October 3, 2016
TSG IntelBrief: Russia Warns the U.S. in Syria
As the prospects for reviving ceasefire negotiations in the Syrian civil war become increasingly slim, focus has fallen on how to alleviate some suffering in the strategic city of Aleppo. Since the collapse of the painfully negotiated cessation of hostilities agreement signed by Russia and the U.S. in late September, the Assad regime and Russian air forces have unleashed a sustained bombing campaign worse than anything yet seen in Aleppo. A key tactic of the ongoing bombing campaign is the deliberate targeting of Aleppo’s medical facilities, which already suffer from dire supply and equipment shortages. With no aid reaching the city and no renewed ceasefire in sight, options for relieving the massive human suffering in the rebel-held areas of the city are limited.
On October 1, Russia issued a warning apparently intended to preempt any notion—however unlikely—that the U.S. would directly engage Assad regime aircraft dropping bombs on civilian targets in Aleppo. The Russian news outlet Sputnik quoted a Russian Defense Ministry spokeswoman as stating that if the U.S. was to directly engage regime forces, it would lead to ‘terrible tectonic shifts’ in Syria, as well as the broader region. Russia’s warning represented a clear threat that as bad as Syria is now, it can always get worse—and that other countries could be further destabilized as well. The Russian official’s statement went on to say that any U.S.-led removal of the Assad regime would result in a power vacuum, thus causing the tectonic shifts.
Though Russia has stopped short of warning the U.S. that any intentional attacks on regime forces would be answered by Russia directly, the risk of direct conflict between the two rival countries cannot be dismissed easily. Unlike in previous proxy wars, both countries are openly engaged in Syria. The longer that Russia and the U.S. each have air forces operating in the same relative airspace, engaging in airstrikes against differing targets in a highly complex civil war, the greater the risk of either accidental or intentional direct engagement.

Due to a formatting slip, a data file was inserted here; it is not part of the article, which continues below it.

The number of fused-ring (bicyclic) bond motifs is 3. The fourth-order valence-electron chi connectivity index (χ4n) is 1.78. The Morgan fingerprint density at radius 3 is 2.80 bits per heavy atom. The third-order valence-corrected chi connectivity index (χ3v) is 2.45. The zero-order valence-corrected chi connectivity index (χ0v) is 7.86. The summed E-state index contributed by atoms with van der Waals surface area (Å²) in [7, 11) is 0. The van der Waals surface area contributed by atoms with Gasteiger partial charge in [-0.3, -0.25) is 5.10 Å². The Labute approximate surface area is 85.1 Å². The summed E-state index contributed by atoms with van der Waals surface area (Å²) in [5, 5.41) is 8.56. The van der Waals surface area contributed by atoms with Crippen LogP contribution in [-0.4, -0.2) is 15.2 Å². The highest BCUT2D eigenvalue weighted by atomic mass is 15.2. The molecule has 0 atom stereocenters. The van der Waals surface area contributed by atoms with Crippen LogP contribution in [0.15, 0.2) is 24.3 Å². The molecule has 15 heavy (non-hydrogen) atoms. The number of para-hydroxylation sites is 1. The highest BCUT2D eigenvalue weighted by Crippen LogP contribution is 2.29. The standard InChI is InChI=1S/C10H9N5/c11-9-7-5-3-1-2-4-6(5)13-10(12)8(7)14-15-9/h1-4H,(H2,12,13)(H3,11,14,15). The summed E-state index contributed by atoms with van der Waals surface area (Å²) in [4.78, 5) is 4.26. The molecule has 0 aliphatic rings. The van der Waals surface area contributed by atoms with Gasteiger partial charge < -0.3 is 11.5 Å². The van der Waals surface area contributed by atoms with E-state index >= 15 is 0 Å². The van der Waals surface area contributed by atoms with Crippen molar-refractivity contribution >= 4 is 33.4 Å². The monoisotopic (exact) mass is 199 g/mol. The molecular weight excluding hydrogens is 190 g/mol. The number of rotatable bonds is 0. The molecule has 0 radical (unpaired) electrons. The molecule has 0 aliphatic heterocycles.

The U.S. is operating in Syria under the 2001 Authorization for Use of Military Force (AUMF), which is grounded on counterterrorism. As U.S. officials have repeatedly pointed out, the U.S. has no current legal framework to directly target regime forces unless in self-defense. This legal distinction is lost on rebel groups that see the world’s most powerful air force targeting the so-called Islamic State, but failing to protect the civilians of Aleppo. Further, the rebels dismiss U.S. concerns over further involvement and cascading secondary effects, as their sole focus is the overthrow of the Assad regime. The Russian warning of these cascading negative effects will fall on deaf rebel ears as well. As a result, the U.S. will increasingly find itself stuck between rebel groups that do not trust it, and a Russia determined to deepen that distrust while providing cover for the Assad regime to continue bombing Aleppo and other cities.
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